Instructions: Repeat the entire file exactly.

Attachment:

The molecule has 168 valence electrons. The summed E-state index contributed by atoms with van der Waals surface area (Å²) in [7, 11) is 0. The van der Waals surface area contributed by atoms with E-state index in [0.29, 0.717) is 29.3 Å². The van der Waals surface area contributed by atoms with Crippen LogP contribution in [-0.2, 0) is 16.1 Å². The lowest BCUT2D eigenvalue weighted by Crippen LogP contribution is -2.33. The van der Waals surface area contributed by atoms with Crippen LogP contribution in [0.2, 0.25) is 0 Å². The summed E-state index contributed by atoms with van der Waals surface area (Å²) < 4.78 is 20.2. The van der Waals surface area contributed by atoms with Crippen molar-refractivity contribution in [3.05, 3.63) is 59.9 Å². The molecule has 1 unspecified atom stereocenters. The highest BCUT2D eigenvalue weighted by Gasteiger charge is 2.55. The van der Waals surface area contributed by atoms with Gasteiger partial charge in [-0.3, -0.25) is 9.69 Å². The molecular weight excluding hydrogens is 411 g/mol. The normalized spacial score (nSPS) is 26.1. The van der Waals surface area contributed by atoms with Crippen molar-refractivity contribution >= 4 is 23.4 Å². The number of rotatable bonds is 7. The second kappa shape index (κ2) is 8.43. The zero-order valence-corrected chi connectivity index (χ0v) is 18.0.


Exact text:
The molecule has 168 valence electrons. The summed E-state index contributed by atoms with van der Waals surface area (Å²) in [7, 11) is 0. The van der Waals surface area contributed by atoms with E-state index in [0.29, 0.717) is 29.3 Å². The van der Waals surface area contributed by atoms with Crippen LogP contribution in [-0.2, 0) is 16.1 Å². The lowest BCUT2D eigenvalue weighted by Crippen LogP contribution is -2.33. The van der Waals surface area contributed by atoms with Crippen LogP contribution in [0.2, 0.25) is 0 Å². The summed E-state index contributed by atoms with van der Waals surface area (Å²) < 4.78 is 20.2. The van der Waals surface area contributed by atoms with Crippen molar-refractivity contribution in [3.05, 3.63) is 59.9 Å². The molecule has 1 unspecified atom stereocenters. The highest BCUT2D eigenvalue weighted by Gasteiger charge is 2.55. The van der Waals surface area contributed by atoms with Gasteiger partial charge in [-0.3, -0.25) is 9.69 Å². The molecular weight excluding hydrogens is 411 g/mol. The normalized spacial score (nSPS) is 26.1. The van der Waals surface area contributed by atoms with Crippen molar-refractivity contribution >= 4 is 23.4 Å². The number of rotatable bonds is 7. The second kappa shape index (κ2) is 8.43. The zero-order valence-corrected chi connectivity index (χ0v) is 18.0.